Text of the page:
Most people get HIV by having sex without a condom with somebody who is HIV-positive.
You can also get HIV by sharing needles with other people if you’re injecting drugs.
It’s also possible for a mother who’s HIV-positive to pass the virus to her baby during pregnancy, birth, or breastfeeding if the mom isn’t receiving medical treatment for HIV. (If the mom is on treatment and virally suppressed, there’s a 99% chance her baby will not have HIV.)
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Those are the basics.
To really understand HIV, though, you have to know exactly how the virus gets into the bloodstream, and the easiest ways to get HIV aren’t always comfortable to talk about.
That’s because the easiest way has to do with stuff we do not like to talk about: our sex organs, our sex habits, and the fluids our bodies produce during sex.
You know the fluids: Semen (cum) from the penis and the fluid that lubricates the vagina and the anus.
Semen is like an HIV superhighway splattering the mucous membranes in the vagina, the anus, or the mouth. From there, HIV passes through the mucous membrane and into the bloodstream.
Mucous membranes do a wonderful job of providing fluids that make sex feel really good, but they do terrible job of protecting the body from HIV.
Unfortunately, the cells in the mucous membrane are very loosely packed, so HIV can pass right through to the bloodstream, almost like air through a screen door.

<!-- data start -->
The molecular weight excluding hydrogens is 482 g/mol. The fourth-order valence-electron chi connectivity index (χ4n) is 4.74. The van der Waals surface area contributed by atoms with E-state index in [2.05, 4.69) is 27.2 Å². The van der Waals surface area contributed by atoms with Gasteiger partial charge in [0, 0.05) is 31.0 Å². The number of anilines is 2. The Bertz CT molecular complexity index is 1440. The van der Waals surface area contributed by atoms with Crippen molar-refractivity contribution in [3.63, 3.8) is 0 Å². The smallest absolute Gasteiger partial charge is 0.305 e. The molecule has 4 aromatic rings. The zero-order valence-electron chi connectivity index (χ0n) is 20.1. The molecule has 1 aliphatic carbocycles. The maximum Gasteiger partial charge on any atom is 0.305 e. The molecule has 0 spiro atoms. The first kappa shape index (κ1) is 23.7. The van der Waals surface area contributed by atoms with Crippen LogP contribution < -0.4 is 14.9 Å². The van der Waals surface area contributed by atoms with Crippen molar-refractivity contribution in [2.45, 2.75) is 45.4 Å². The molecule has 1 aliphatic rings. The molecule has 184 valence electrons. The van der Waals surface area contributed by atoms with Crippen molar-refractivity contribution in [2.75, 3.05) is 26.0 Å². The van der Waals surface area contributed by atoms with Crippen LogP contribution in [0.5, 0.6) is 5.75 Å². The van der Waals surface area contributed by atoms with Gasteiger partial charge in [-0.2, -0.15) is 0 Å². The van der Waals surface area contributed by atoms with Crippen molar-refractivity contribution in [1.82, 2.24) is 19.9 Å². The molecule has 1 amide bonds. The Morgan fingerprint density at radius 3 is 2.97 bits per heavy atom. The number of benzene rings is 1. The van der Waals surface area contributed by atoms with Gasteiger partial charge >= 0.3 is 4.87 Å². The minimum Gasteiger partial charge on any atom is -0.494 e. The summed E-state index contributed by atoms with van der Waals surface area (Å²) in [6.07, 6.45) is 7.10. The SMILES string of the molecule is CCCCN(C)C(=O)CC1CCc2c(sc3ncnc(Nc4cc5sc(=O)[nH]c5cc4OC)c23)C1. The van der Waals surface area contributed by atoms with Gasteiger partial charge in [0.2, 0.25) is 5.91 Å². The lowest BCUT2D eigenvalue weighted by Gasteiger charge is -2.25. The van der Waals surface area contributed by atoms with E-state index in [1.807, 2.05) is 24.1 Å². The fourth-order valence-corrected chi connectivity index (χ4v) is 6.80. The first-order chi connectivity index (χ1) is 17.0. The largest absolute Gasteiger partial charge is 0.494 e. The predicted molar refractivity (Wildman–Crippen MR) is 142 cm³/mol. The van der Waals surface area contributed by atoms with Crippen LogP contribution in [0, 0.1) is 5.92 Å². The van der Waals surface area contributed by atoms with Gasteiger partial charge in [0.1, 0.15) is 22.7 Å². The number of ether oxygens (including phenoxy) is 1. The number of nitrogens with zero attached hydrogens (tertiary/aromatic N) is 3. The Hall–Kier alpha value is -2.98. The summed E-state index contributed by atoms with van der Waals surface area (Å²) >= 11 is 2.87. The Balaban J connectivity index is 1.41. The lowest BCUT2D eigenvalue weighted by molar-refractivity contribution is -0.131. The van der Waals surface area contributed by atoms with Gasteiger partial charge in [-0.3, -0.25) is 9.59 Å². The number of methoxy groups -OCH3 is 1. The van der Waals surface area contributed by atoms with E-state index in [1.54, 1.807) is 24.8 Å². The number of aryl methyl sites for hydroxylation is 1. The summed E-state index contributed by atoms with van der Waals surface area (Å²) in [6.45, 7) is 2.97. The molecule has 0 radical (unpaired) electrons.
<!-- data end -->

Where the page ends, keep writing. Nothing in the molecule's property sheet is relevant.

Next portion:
Also, the linings of the vagina and anus are very tender. It’s easy to open small cuts during sex that give HIV a free pass straight into your bloodstream. The mouth is prone to sores and ulcers that can be HIV transmission points as well.
If you wear a latex condom 100% correctly during sex, it’s impossible for the semen to touch the mucus membranes, so HIV cannot be transmitted.
Now, let’s say you don’t use a condom or the condom breaks and HIV sneaks into your body.
Your body is not fooled. It notices the invader and sounds the alarm to the immune system to get rid of it, but it can’t, because, unfortunately, there’s no cure for HIV.
Here’s the messed up part: HIV wants the immune system to spring into action, because it reproduces by invading white blood cells called CD4, or t-cells, (a key part of the immune system) that our bodies depend on to fight diseases.
There’s more to know about HIV transmission, but these are the main points. If you’re HIV-positive, the best thing you can do is learn all you can about HIV.
Positive Peers is made possible through a U.S. Department of Health and Human Services Health Resources and Services Administration, HIV/AIDS Bureau Special Projects of National Significance (SPNS) Grant to The MetroHealth System. Click here for more information about the SPNS grant initiative.
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